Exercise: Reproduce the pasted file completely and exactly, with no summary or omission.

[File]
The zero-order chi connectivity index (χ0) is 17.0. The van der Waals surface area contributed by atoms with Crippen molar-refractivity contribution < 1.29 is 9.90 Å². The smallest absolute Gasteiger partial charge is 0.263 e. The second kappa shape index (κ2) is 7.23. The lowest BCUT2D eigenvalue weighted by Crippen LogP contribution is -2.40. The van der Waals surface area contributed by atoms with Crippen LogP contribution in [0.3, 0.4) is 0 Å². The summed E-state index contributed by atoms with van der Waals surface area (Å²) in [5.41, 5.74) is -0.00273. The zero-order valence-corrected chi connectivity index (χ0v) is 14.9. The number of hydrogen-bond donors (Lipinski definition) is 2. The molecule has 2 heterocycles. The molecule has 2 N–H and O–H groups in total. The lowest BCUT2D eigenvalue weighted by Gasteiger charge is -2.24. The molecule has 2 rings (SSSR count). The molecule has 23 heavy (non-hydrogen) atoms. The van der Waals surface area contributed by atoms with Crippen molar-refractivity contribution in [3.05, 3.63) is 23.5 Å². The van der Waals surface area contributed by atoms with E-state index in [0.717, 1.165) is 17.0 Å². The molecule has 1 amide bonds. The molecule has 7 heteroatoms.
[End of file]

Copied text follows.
The zero-order chi connectivity index (χ0) is 17.0. The van der Waals surface area contributed by atoms with Crippen molar-refractivity contribution < 1.29 is 9.90 Å². The smallest absolute Gasteiger partial charge is 0.263 e. The second kappa shape index (κ2) is 7.23. The lowest BCUT2D eigenvalue weighted by Crippen LogP contribution is -2.40. The van der Waals surface area contributed by atoms with Crippen LogP contribution in [0.3, 0.4) is 0 Å². The summed E-state index contributed by atoms with van der Waals surface area (Å²) in [5.41, 5.74) is -0.00273. The zero-order valence-corrected chi connectivity index (χ0v) is 14.9. The number of hydrogen-bond donors (Lipinski definition) is 2. The molecule has 2 heterocycles. The molecule has 2 N–H and O–H groups in total. The lowest BCUT2D eigenvalue weighted by Gasteiger charge is -2.24. The molecule has 2 rings (SSSR count). The molecule has 23 heavy (non-hydrogen) atoms. The van der Waals surface area contributed by atoms with Crippen molar-refractivity contribution in [3.05, 3.63) is 23.5 Å². The van der Waals surface area contributed by atoms with E-state index in [0.717, 1.165) is 17.0 Å². The molecule has 1 amide bonds. The molecule has 7 heteroatoms.